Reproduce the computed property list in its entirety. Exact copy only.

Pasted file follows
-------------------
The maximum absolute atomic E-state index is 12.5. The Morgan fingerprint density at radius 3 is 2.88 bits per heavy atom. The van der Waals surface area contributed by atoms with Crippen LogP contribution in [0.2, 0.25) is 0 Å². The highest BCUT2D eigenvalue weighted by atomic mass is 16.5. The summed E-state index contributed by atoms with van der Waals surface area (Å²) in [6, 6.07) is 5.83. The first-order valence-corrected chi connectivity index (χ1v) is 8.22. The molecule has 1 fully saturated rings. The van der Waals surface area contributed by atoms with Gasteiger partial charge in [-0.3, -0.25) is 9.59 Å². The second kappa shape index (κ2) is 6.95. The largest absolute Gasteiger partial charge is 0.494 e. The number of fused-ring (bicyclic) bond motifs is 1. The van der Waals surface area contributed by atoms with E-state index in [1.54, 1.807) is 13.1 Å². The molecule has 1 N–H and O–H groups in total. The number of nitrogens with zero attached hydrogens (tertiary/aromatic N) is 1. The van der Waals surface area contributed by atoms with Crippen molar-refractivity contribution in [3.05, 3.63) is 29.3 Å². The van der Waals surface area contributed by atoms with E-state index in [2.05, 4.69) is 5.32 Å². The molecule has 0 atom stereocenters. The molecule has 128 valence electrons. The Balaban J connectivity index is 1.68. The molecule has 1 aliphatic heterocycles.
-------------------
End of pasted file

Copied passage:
The maximum absolute atomic E-state index is 12.5. The Morgan fingerprint density at radius 3 is 2.88 bits per heavy atom. The van der Waals surface area contributed by atoms with Crippen LogP contribution in [0.2, 0.25) is 0 Å². The highest BCUT2D eigenvalue weighted by atomic mass is 16.5. The summed E-state index contributed by atoms with van der Waals surface area (Å²) in [6, 6.07) is 5.83. The first-order valence-corrected chi connectivity index (χ1v) is 8.22. The molecule has 1 fully saturated rings. The van der Waals surface area contributed by atoms with Gasteiger partial charge in [-0.3, -0.25) is 9.59 Å². The second kappa shape index (κ2) is 6.95. The largest absolute Gasteiger partial charge is 0.494 e. The number of fused-ring (bicyclic) bond motifs is 1. The van der Waals surface area contributed by atoms with E-state index in [1.54, 1.807) is 13.1 Å². The molecule has 1 N–H and O–H groups in total. The number of nitrogens with zero attached hydrogens (tertiary/aromatic N) is 1. The van der Waals surface area contributed by atoms with Crippen molar-refractivity contribution in [3.05, 3.63) is 29.3 Å². The van der Waals surface area contributed by atoms with E-state index in [2.05, 4.69) is 5.32 Å². The molecule has 0 atom stereocenters. The molecule has 128 valence electrons. The Balaban J connectivity index is 1.68. The molecule has 1 aliphatic heterocycles.